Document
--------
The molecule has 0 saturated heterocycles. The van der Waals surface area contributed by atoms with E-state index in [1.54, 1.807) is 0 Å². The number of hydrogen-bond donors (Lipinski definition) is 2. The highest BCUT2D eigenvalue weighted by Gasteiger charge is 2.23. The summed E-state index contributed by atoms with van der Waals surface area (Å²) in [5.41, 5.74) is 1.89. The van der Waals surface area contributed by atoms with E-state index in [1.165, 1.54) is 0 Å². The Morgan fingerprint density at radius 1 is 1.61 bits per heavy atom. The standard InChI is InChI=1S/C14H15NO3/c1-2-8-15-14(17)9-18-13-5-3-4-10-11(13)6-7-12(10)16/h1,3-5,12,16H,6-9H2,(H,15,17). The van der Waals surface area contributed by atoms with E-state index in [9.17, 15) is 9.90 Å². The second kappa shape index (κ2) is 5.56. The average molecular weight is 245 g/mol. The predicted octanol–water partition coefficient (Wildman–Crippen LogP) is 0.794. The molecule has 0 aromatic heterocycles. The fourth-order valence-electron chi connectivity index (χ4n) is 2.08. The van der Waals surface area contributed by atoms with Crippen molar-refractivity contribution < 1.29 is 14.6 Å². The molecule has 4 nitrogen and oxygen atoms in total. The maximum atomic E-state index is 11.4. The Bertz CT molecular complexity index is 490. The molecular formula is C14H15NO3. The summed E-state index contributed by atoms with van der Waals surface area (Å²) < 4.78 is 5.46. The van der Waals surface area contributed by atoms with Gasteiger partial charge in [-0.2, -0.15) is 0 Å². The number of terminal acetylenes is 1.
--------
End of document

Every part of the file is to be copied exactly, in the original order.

The molecule has 0 saturated heterocycles. The van der Waals surface area contributed by atoms with E-state index in [1.54, 1.807) is 0 Å². The number of hydrogen-bond donors (Lipinski definition) is 2. The highest BCUT2D eigenvalue weighted by Gasteiger charge is 2.23. The summed E-state index contributed by atoms with van der Waals surface area (Å²) in [5.41, 5.74) is 1.89. The van der Waals surface area contributed by atoms with E-state index in [1.165, 1.54) is 0 Å². The Morgan fingerprint density at radius 1 is 1.61 bits per heavy atom. The standard InChI is InChI=1S/C14H15NO3/c1-2-8-15-14(17)9-18-13-5-3-4-10-11(13)6-7-12(10)16/h1,3-5,12,16H,6-9H2,(H,15,17). The van der Waals surface area contributed by atoms with E-state index in [9.17, 15) is 9.90 Å². The second kappa shape index (κ2) is 5.56. The average molecular weight is 245 g/mol. The predicted octanol–water partition coefficient (Wildman–Crippen LogP) is 0.794. The molecule has 0 aromatic heterocycles. The fourth-order valence-electron chi connectivity index (χ4n) is 2.08. The van der Waals surface area contributed by atoms with Crippen molar-refractivity contribution < 1.29 is 14.6 Å². The molecule has 4 nitrogen and oxygen atoms in total. The maximum atomic E-state index is 11.4. The Bertz CT molecular complexity index is 490. The molecular formula is C14H15NO3. The summed E-state index contributed by atoms with van der Waals surface area (Å²) < 4.78 is 5.46. The van der Waals surface area contributed by atoms with Gasteiger partial charge in [-0.2, -0.15) is 0 Å². The number of terminal acetylenes is 1.